City of Suffolk returns land to Nansemond Indian Nation

Published 3:42 pm Monday, May 20, 2024

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It was an emotional and historical moment for the Nansemond Indian Nation as Suffolk City Council approved a Memorandum of Understanding that allowed the land transfer of Mattanock Town back to the Nation last Wednesday, May 15 at City Hall.

The 7 to 0 vote during their council meeting, with Council Member Leroy Bennett abstaining, follows the March 20 public hearing where the council tabled the MOU for the document to be refined. In a brief history overview, Deputy City Manager Kevin Hughes reflected that back in August 15, 2013, the Nansemond Indian Tribal Association nonprofit and the city worked together on a deed for the 71 acres of Lone Star Lakes that was transferred to the association.

“There was a vision to create the ‘Mattanock Town Project,’ which was essentially a tourism generated program, that really pushed towards Native American culture and heritage. Within that transaction, it was outlined in a development agreement. That development agreement outlined that if Mattanock Town did not come to fruition [within] five years, the city had a reverter clause related to the property. Obviously, that did not come into fruition and the property has come back to the city.”

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Following the Nansemond Indian Nation being federally recognized as a sovereign government in 2018, Hughes says this creates a “new step forward” for the Nation for potential federal funding and programing. The Nation also shared with council that Mattanock Town’s vision has evolved to be more focused on conservation and education rather than tourism. MOU highlights include:

  • Nansemond Indian Nation finalizing a Conservation Easement with Ducks Unlimited on the entirety of the Mattanock Town Site
  • City of Suffolk retaining both utility easement and access to the utility easement on site.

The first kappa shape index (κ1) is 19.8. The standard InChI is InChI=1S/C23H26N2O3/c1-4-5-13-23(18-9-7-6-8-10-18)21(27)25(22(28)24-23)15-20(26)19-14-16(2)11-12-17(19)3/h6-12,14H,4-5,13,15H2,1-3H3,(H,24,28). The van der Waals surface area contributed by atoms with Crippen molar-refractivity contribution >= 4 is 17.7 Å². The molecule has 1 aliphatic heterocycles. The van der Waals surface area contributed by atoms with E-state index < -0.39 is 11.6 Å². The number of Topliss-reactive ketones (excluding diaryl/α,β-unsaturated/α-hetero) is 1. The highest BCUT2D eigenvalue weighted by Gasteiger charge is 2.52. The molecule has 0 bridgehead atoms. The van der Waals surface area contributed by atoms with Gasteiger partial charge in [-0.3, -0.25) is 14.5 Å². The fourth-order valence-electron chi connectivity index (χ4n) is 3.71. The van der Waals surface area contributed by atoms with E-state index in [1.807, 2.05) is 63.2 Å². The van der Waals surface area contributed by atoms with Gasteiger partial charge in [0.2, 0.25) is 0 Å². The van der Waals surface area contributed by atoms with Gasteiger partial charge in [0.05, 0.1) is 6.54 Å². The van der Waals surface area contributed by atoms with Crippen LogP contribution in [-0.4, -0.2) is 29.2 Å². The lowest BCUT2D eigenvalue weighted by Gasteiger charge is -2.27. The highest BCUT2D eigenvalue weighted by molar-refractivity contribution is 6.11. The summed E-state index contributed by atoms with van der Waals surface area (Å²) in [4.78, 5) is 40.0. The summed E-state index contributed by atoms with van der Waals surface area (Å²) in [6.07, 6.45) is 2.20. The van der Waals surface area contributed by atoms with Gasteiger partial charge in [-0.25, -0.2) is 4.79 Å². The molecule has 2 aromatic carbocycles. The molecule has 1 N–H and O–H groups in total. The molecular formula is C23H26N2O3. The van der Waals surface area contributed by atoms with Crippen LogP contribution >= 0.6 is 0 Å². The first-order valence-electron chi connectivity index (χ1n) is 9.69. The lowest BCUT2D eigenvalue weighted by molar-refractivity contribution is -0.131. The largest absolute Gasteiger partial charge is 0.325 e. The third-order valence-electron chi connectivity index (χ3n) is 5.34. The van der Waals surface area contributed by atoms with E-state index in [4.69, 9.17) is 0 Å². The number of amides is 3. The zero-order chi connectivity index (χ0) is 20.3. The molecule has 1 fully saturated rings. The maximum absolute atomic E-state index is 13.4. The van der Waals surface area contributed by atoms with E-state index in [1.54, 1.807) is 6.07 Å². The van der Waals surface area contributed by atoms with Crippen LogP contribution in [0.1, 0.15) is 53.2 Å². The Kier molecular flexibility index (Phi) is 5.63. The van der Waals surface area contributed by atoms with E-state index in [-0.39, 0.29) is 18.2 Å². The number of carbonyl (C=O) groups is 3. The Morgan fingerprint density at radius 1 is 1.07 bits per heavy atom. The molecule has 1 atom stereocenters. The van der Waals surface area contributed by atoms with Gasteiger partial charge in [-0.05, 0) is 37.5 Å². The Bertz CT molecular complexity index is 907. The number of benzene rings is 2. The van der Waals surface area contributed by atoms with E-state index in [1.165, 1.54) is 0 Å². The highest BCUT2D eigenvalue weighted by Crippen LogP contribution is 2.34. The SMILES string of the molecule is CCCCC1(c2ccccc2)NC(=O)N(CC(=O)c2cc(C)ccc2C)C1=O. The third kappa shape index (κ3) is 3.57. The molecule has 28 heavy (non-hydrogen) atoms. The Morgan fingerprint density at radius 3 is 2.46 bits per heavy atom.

• Nansemond Indian Nation provides reasonable public access during daylight to walking trails.
  • City of Suffolk continues to support Nansemond Indian Nation during their annual Powwow and provide response for public safety calls 
  • Nation agreeing to pay real estate tax or a fee in lieu of tax.
  • Establishing a City/Nation committee, which includes at least two government officials, to discuss issues of joint concern with its first meeting being conducted within 60 days of the MOU’s start date.
  • Collaborating with both Suffolk Parks and Recreation and Health Department to expand recreational and leisure opportunities for citizens and visitors.

Prior to motioning the approval of the ordinance with Council Member Roger Fawcett seconding, Council Member Shelley Butler-Barlow says it has been “a long time coming to this moment.”

“As a city, as a council, as a community, as citizens of Suffolk, that I would say to you that the Nansemond Indian Nation has waited a really long time – hundreds of years to resolve this particular situation,” Butler-Barlow said. “I think we have a really amazing opportunity here to combine our beautiful Lone Star Lakes park of just over a thousand acres, the adjacent property in Chuckatuck of the Glasscock property that will offer active parks and rec opportunities, and then, a nationally recognized Native-American tribe to have facility on the other side of the Lone Star property. I think history will look kindly on us for supporting this effort and being a part of this historic moment.”

Following the vote, Nansemond Indian Nation Tribe Council Vice Chair Nikki Bass expressed “gratitude” on the long awaited moment.

“I am thankful to every single person who brought us to this moment, including all of our ancestors, all of our community partners,” Bass said. “This is a group success and it will continue to be a growing group success into the future.

Bass says the journey to the memorandum has spanned generations.

“So I am here today, but our tribal leaders before me have poured their lives into this and I wish every single person could be here today, but several have passed away,” she said. “So it is incredible and I feel a sense of obligation to bring all of our dreams into reality now.”

On what’s next for Bass and the Nansemond Indian Nation?

“We have the biggest and most exciting plans to bring to life, and there is going to be a celebration! So we will share the details with you when we’re ready, but we will be celebrating this for a long time,” Bass enthusiastically said.